Depression is officially the leading health problem in the world


Today marks World Health Dayan annual awareness campaign started by the World Health Organization (WHO), and this year’s theme is all about depression, and for very good reason. According to new statistics, depression is now the leading cause of ill health and disability worldwide.

The devastating figures from WHO show than more than 300 million people are currently living with depression, and that’s up over 18 per cent since 2005.

Lack of support for people with mental disorders, coupled with a fear of stigma, prevent many from accessing the treatment they need to live healthy, productive lives.

Said WHO Director-General, Dr Margaret Chan: “These new figures are a wake-up call for all countries to re-think their approaches to mental health and to treat it with the urgency that it deserves.” [WHO]

For someone living with depression, talking to a person they trust is often the first step towards treatment and recovery. It all comes back to those common themes of sharing and safe spaces.

Sharing your story is an important part of the healing process, and we feel comfortable sharing when we feel safety that the person listening is present and receiving the information well. Having a conversation is a great first step, and the listener’s role in a conversation is just as vital as the person sharing.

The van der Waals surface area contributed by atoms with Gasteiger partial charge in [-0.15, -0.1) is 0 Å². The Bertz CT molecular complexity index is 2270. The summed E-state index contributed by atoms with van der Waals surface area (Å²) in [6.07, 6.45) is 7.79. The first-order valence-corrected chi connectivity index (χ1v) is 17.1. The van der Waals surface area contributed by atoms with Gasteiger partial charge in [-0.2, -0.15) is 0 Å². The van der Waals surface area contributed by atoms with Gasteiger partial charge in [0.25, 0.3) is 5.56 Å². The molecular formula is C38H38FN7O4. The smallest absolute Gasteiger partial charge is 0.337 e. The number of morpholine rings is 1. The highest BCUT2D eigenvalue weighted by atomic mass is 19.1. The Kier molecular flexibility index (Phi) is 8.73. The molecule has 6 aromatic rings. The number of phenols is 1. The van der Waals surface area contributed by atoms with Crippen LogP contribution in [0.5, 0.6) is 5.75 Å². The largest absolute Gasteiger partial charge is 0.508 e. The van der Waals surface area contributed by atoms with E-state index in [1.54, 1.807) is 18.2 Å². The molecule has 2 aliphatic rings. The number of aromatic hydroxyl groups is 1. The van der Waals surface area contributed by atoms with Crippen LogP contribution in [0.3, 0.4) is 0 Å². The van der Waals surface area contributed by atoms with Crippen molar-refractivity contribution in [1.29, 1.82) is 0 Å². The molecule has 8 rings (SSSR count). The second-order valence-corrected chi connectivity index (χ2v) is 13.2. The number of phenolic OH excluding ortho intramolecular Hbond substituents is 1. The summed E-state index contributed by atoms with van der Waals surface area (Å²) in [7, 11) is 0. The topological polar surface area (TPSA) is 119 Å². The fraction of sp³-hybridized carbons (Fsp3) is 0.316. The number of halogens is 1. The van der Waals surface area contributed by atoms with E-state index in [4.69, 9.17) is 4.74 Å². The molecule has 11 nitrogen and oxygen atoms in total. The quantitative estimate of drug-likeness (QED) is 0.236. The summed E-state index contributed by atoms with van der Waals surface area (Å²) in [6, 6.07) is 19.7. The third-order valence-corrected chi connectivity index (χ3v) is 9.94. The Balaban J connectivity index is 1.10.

If you are taking on the role of a listener, it’s important to create a safe space for the person who is sharing, your presence in the conversation is important to the process.

“Try to put yourself in their shoes, listen to not only their words but their body language. Ask them ahead of time if they want you to try and solve it or just to listen.” — Kim Barthel

Take pride in your role as a trusted listener for the person sharing with you, and here are some tips on how you can be a great listener:

  • Be present: simple things like making eye contact, and not turning your attention to your phone or people passing by, will make all the difference to the person who is sharing with you.
  • Be available: being a hungry listener means that you are genuinely interested in what the person has to say. Your responses and reactions to what the person is sharing with you, conveys your interest to learn more from them.
  • Clarify: if you don’t understand something, always ask for clarification. This will convey your genuine interest, and also ensure that you are taking in all the correct information in a manner you can comprehend.
  • Be porous: Porous listening refers to the extent to which you are open to receiving new information. It signals someone open to deeper connections and intimacy with the person with whom they are sharing.

If you’re interested in being part of a conversation about healing, forgiveness and mental health, follow us on Facebook and Twitter.

 – Written by Amber Craig

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